Compression Storage and Communication
46 Fundamentals and Standards of Compression and Communication
Stephen P. Yanek, Quentin E. Dolecek, Robert L. Holland, and Joan E. Fetter 759
47 Medical Image Archive and Retrieval Albert Wong and Shyh-Liang Lou 771
48 Image Standardization in PACS Ewa Pietka 783
49 Quality Evaluation for Compressed Medical Images: Fundamentals
Pamela Cosman, Robert Gray, and Richard Olshen 803
50 Quality Evaluation for Compressed Medical Images: Diagnostic Accuracy
Pamela Cosman, Robert Gray, and Richard Olshen 821
51 Quality Evaluation for Compressed Medical Images: Statistical Issues
Pamela Cosman, Robert Gray, and Richard Olshen 841
52 Three-Dimensional Image Compression with Wavelet Transforms
Jun Wang and H.K. Huang 851
Childrens Hospital of Los Angeles/University of Southern California
This section presents the fundamentals and standards that form the basis of medical image archiving and telemedicine systems. Seven chapters are included. The first chapter (46) introduces the basic concepts and standards of image compression and communication, including JPEG and MPEG, as well as the potential contributions of wavelets and fractals. The chapter also describes the essentials of technologies, procedures, and protocols of modern telecommunications systems used in medicine.
The second chapter (47) discusses medical image archiving, retrieval, and communication. The structure and function of Picture Archiving and Communication Systems (PACS) are described. The de facto DICOM (digital image communications in medicine) format, communication standards for images, as well as the HL-7 (Health Level 7) format for medical text data, are introduced. The DICOM image query and retrieve service class operations are also addressed.
The third chapter (48) presents a suggested standard imposed by users according to their needs in clinical practice. Since the type of users can be diverse, the format and content of the data vary and may include diagnostic images, medical reports, comments, and administrative reports. This chapter focuses on the adjustment of the image content in preparation for medical diagnosis, and provides recommendations for adoption of such image standardization in PACS.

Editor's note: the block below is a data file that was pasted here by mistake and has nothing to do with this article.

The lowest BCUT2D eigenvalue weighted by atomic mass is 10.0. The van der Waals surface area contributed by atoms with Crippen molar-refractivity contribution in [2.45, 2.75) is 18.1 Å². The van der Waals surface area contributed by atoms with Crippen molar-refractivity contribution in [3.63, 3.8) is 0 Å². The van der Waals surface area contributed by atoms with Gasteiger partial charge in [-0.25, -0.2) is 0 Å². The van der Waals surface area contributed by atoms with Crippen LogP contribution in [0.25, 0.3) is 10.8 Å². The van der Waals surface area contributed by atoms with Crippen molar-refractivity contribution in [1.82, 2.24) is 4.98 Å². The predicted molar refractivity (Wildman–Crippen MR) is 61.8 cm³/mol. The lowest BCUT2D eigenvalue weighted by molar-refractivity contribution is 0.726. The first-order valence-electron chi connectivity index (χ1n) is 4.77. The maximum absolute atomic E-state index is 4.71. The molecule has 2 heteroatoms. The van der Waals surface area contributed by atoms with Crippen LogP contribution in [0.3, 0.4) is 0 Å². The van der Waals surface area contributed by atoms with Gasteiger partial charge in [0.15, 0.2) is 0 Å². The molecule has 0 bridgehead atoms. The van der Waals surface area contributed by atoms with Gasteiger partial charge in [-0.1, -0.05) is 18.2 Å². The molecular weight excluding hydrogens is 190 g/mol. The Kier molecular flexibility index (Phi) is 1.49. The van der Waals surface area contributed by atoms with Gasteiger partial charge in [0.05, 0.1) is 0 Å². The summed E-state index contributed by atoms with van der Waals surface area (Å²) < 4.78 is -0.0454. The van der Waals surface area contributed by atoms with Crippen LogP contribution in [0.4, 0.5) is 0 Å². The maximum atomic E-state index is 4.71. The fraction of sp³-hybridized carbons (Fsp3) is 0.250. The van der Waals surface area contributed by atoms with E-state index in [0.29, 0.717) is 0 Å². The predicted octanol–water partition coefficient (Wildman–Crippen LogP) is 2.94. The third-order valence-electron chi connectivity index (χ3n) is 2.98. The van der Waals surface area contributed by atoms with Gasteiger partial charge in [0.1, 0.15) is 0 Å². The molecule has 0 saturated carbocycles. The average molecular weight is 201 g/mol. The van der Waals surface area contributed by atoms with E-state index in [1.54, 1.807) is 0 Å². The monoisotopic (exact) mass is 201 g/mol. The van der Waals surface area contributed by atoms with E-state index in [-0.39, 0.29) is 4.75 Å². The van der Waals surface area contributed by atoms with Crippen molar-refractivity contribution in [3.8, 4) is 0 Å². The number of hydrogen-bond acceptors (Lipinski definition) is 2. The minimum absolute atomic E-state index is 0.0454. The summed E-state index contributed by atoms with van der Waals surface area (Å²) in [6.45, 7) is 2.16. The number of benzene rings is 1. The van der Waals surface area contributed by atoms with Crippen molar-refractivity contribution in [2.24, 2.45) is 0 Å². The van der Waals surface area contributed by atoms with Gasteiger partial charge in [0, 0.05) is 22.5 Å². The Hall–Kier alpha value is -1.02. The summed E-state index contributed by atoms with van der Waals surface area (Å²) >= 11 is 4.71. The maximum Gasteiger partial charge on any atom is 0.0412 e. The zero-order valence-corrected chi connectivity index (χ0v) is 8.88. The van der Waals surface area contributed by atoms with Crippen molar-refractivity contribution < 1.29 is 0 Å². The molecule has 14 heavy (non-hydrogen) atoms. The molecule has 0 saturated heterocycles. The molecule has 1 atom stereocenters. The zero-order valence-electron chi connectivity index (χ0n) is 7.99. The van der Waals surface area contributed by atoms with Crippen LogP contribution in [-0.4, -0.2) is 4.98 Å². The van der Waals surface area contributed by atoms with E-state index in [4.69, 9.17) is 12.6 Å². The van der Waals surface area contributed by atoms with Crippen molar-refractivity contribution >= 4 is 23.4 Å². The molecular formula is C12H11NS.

The other four chapters focus on medical image compression with lossy techniques. Chapters 49, 50, and 51 discuss quality evaluation for lossy compressed images, addressing fundamentals, diagnostic accuracy, and statistical issues. Topics that include average distortion, signal-to-noise ratio, subjective ratings, diagnostic accuracy measurements, and the preparation of a gold standard are covered in Chapter 49. Chapter 50 provides examples to illustrate quantitative methods of evaluation of diagnostic accuracy of compressed images. These include lung nodules and mediastinal adenopathy in CT images, aortic aneurysms in MR images, and mammograms with microcalcifications and masses. Chapter 51 addresses the statistical basis of quality evaluation. Topics including differences among radiologists, effectiveness of the experimental design, relationship of diagnostic accuracy to other measures, statistical size and power, effects of learning on the outcomes, relationship between computed measures and perceptual measures, and confidence intervals are discussed.
Chapter 52 in this section reviews the methodology used in 3D wavelet transforms. The basic principles of 3D wavelet transform are first discussed and the performance of various filter functions are compared using 3D CT and MRI data sets of various parts of the anatomy.
Was this article helpful?